In a recent article in Corporate Counsel magazine, entitled “Diversity Champs,” a number of corporate general counsels proudly recounted their companies’ efforts to ensure that more women and minorities are hired at their companies and used by the law firms they retain. Those efforts included plenty of practices by the companies, the law firms, or both that violate Title VII of the 1964 Civil Rights Act, which prohibits discrimination on the basis of race, ethnicity, and sex. (See, for example, this discussion.)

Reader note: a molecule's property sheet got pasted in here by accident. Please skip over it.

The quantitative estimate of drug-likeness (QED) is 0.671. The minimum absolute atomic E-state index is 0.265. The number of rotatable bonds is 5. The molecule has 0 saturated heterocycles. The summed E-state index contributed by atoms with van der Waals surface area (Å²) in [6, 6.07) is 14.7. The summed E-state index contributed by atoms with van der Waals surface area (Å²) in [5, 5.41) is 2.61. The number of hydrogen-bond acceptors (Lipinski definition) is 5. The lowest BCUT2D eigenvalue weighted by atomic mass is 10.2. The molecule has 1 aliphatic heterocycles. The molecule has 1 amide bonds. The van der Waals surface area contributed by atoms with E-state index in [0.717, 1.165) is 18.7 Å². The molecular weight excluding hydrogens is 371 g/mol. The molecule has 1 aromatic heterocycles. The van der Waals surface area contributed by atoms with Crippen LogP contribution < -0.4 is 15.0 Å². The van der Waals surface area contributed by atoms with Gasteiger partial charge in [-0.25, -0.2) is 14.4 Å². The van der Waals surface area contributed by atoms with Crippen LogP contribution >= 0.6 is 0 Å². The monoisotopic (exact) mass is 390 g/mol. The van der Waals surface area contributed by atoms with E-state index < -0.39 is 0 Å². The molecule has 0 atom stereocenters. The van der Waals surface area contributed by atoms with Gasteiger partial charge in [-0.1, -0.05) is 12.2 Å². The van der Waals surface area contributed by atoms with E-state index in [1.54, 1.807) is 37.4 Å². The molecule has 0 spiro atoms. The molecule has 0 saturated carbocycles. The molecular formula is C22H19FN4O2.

The list of shame includes James Breedlove of Praxair (who is “prodding the company’s outside firms to put more women and minority lawyers on Praxair matters”); Elisa Garcia of Office Depot (“When I first met with firms, I’d ask if there were minority and women lawyers on our matters”; she then “began requiring outside firms to track the number of hours that women, minority, and LGBT attorneys work on [Office Depot] matters”); Gary Kennedy of American Airlines (“We’ve been pounding [outside counsel] pretty hard” to “put more diverse lawyers . . . on American’s matters”; the company also offers a mentoring program and summer internships for “minority law students”); and Donald Liu of Xerox (“clearly communicating to [outside law] firms, both verbally and in writing, that Xerox expected to see more diverse staffing on its matters”). The irony is that the job of a corporate general counsel is to help make sure that his company does not violate the law; here’s hoping these companies get hauled into court, along with their law firms who refused to stand up to them.